by Gary North
Once again, a person of presumed victimization reminds us white guys that we just don't have natural rhythm. This does seem to be our burden in life: to live on the sidelines of toe-tapping civilization, stealing occasional musical crumbs from blacks and calling them our own. Helen Kolawole, a former music editor of a magazine called Pride, informs us of the following:
As another celebration of a dead white hero winds up, in this hallowed Week of Elvis, shouldn't the entertainment industry hold its own truth and reconciliation commission? It needn't be a vehicle for retribution, just somewhere where tales of white appropriation of black culture, not to mention outright theft, can finally be laid to rest. Following Michael Jackson's recent outburst accusing Sony chief, Tony Mottola, of racism, perhaps he could officiate and champion all black musicians who have been ripped off by nasty white music business CEOs. . . .
Putting Parsons's vision into practice, let's imagine that instead of Elvis mania, Big Mama Thornton — author of Hound Dog — reigns supreme with her ode to no-good men. Big Mama's cultural conquest gives birth to a radical white teen culture and a complete and lasting overhaul of America's putrid racial politics. White teens frighten their parents silly with their extreme bids not to become Elvis's pale imitation of the black performers he witnessed, but the very image of Big Mama. Sounds outlandish? Any more audacious than stubbornly maintaining that this talented — but more importantly white — man deserves to be king of a genre created by black people?
Well, I guess that puts us in our place, as usual, except for one seemingly inconvenient fact: "Hound Dog" was written Jerry Leiber and Mike Stoller. It was recorded by Big Mama in 1953. Lieber and Stoller were a couple of Jewish boys, both born in 1933. They were 20 years old when they wrote "Hound Dog."
Lieber attended Fairfax High School in Los Angeles. In my day (1955-59), Fairfax High, which I did not attend, was the only high school in southern California to close on Yom Kippur. Maybe eight people would have showed up if it had stayed open, half of them physical education teachers. I have no reason to believe that this wasn't also the case in Lieber's day.
So, what we have here is a premier black entertainer, Big Mama Thornton, one of the unsung founders of early rock and roll, who made her big entry with a song written by a couple of white guys.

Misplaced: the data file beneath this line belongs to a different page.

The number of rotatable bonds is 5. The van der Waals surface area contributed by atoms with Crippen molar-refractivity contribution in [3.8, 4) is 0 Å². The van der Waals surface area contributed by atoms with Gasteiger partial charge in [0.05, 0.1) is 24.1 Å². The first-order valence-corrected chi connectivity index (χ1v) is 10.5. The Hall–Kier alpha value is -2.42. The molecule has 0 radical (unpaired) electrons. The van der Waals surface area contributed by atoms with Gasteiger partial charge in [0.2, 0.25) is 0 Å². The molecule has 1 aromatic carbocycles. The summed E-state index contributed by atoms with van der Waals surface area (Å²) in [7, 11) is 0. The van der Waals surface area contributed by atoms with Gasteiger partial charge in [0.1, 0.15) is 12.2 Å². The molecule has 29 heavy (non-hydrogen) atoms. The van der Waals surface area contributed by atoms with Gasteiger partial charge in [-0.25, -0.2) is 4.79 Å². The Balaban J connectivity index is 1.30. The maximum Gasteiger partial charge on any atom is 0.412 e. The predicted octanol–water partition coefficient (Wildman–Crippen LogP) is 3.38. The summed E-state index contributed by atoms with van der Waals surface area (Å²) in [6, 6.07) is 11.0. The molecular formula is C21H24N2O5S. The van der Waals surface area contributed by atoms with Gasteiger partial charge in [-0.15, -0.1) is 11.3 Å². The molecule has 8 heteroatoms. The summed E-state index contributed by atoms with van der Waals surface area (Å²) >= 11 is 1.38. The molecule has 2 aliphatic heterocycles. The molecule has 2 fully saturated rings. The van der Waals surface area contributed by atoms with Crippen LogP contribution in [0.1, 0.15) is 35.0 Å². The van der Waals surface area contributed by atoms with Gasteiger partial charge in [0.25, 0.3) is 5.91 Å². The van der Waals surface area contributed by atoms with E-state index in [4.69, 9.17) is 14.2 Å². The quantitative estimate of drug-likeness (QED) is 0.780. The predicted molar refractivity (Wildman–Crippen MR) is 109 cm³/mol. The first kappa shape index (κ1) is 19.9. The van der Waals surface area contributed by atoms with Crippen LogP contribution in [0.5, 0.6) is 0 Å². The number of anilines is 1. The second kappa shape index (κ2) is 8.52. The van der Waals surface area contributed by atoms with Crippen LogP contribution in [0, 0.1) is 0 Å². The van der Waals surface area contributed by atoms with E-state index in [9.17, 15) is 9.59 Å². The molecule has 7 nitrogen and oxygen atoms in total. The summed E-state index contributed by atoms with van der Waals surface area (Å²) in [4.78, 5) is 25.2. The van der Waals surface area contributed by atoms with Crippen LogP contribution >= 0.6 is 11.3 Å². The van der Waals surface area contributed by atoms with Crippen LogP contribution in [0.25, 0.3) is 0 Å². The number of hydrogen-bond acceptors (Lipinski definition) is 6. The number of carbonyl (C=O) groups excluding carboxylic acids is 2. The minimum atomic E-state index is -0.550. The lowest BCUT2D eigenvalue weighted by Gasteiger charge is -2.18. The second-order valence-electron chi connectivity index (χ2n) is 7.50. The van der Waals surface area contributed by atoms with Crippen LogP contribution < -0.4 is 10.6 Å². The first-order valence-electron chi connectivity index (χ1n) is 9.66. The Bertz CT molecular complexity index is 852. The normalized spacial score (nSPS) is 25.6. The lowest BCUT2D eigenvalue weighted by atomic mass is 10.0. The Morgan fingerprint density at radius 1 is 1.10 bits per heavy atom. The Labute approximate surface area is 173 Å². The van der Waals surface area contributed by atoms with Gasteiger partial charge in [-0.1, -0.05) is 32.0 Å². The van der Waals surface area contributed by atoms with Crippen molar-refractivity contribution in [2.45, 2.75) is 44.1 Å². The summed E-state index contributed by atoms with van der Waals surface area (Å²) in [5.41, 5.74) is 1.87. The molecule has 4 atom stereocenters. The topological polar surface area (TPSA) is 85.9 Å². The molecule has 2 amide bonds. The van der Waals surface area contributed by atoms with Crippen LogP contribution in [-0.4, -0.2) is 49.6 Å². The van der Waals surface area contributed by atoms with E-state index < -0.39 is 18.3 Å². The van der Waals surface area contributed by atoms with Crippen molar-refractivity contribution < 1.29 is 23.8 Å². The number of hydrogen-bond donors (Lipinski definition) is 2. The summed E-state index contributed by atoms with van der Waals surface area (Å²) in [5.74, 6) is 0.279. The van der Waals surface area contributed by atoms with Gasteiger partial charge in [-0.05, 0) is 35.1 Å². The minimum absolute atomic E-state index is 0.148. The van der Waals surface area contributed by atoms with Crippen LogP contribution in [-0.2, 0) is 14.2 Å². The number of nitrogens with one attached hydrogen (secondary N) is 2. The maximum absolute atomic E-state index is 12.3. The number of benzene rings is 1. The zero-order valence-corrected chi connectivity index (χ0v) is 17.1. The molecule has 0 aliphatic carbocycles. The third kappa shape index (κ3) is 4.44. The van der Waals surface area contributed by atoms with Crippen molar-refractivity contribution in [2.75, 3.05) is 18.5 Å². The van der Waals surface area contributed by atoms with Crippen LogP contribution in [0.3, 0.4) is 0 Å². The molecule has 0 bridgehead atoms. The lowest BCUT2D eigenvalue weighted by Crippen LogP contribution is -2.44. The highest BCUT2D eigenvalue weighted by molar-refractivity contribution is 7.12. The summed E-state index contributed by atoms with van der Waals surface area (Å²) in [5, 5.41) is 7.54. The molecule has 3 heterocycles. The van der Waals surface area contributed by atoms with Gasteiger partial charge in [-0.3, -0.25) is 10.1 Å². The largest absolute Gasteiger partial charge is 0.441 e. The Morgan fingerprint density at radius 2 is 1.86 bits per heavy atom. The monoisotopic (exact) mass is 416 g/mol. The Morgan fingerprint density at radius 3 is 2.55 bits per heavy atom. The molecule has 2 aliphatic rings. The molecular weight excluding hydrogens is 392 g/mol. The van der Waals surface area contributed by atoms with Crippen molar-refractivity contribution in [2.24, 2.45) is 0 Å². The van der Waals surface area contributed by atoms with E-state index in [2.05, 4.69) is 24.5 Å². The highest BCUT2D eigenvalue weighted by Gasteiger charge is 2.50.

She wasn't the only one. Lieber and Stoller wrote the following: "Love Potion #9" (The Clovers), "Kansas City" (Wilbert Harrison), "On Broadway" (The Drifters), "Stand by Me" (Ben E. King). And then the all-time jackpot, a string of hits recorded by the hippest, funniest group of the 'fifties, The Coasters: "Searchin'," "Young Blood," "Along Came Jones," "Charlie Brown," "Yakety Yak (Don't Talk Back)," "Poison Ivy." They also wrote, "I'm a Hog for You, Baby," so I guess they weren't Orthodox Jews. This had to be the greatest string of hit rock & roll songs written by non-performing song writers during the 'fifties, and I would contend, ever.
In 1957, they wrote "Jailhouse Rock" for Elvis as the title song for his movie. Then they started their own music company. They produced records for black performers.
As music journalist Robert Palmer has noted, "They didn't just perform songs for these artists; they arranged the songs, picked the backing musicians, supervised the recording sessions." The pair added, "We didn't write songs, we wrote records." And they yet again unwittingly furthering the evolution of rock by taking under their wings a young producer, Phil Spector, attracted by this sort of acoustic innovation.
They were inducted into the Rock and Toll Hall of Fame in 1987.
But I'm supposed to feel guilty for being an accomplice of a white heist of black culture.
Victimization is in high gear these days.
'TIS PASSING STRANGE